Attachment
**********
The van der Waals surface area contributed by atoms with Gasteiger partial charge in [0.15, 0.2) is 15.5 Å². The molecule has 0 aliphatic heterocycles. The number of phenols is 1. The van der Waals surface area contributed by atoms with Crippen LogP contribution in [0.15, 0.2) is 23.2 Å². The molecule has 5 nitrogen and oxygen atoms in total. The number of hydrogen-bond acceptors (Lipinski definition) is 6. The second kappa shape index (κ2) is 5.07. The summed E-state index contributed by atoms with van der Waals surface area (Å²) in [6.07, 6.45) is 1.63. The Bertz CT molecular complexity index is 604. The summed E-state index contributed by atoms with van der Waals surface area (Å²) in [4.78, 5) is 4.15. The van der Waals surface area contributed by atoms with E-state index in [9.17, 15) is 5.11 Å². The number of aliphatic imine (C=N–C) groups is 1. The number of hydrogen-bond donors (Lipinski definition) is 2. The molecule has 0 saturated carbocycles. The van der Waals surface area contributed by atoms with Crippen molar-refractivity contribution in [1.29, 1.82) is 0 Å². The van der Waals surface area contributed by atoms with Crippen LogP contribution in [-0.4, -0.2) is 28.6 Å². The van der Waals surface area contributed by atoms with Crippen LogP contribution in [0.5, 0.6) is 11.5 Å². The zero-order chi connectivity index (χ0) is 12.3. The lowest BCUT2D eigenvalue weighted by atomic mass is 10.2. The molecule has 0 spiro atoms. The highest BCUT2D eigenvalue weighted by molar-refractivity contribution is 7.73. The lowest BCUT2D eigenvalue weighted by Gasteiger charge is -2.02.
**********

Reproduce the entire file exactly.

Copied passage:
The van der Waals surface area contributed by atoms with Gasteiger partial charge in [0.15, 0.2) is 15.5 Å². The molecule has 0 aliphatic heterocycles. The number of phenols is 1. The van der Waals surface area contributed by atoms with Crippen LogP contribution in [0.15, 0.2) is 23.2 Å². The molecule has 5 nitrogen and oxygen atoms in total. The number of hydrogen-bond acceptors (Lipinski definition) is 6. The second kappa shape index (κ2) is 5.07. The summed E-state index contributed by atoms with van der Waals surface area (Å²) in [6.07, 6.45) is 1.63. The Bertz CT molecular complexity index is 604. The summed E-state index contributed by atoms with van der Waals surface area (Å²) in [4.78, 5) is 4.15. The van der Waals surface area contributed by atoms with E-state index in [9.17, 15) is 5.11 Å². The number of aliphatic imine (C=N–C) groups is 1. The number of hydrogen-bond donors (Lipinski definition) is 2. The molecule has 0 saturated carbocycles. The van der Waals surface area contributed by atoms with Crippen molar-refractivity contribution in [1.29, 1.82) is 0 Å². The van der Waals surface area contributed by atoms with Crippen LogP contribution in [-0.4, -0.2) is 28.6 Å². The van der Waals surface area contributed by atoms with Crippen LogP contribution in [0.5, 0.6) is 11.5 Å². The zero-order chi connectivity index (χ0) is 12.3. The lowest BCUT2D eigenvalue weighted by atomic mass is 10.2. The molecule has 0 spiro atoms. The highest BCUT2D eigenvalue weighted by molar-refractivity contribution is 7.73. The lowest BCUT2D eigenvalue weighted by Gasteiger charge is -2.02.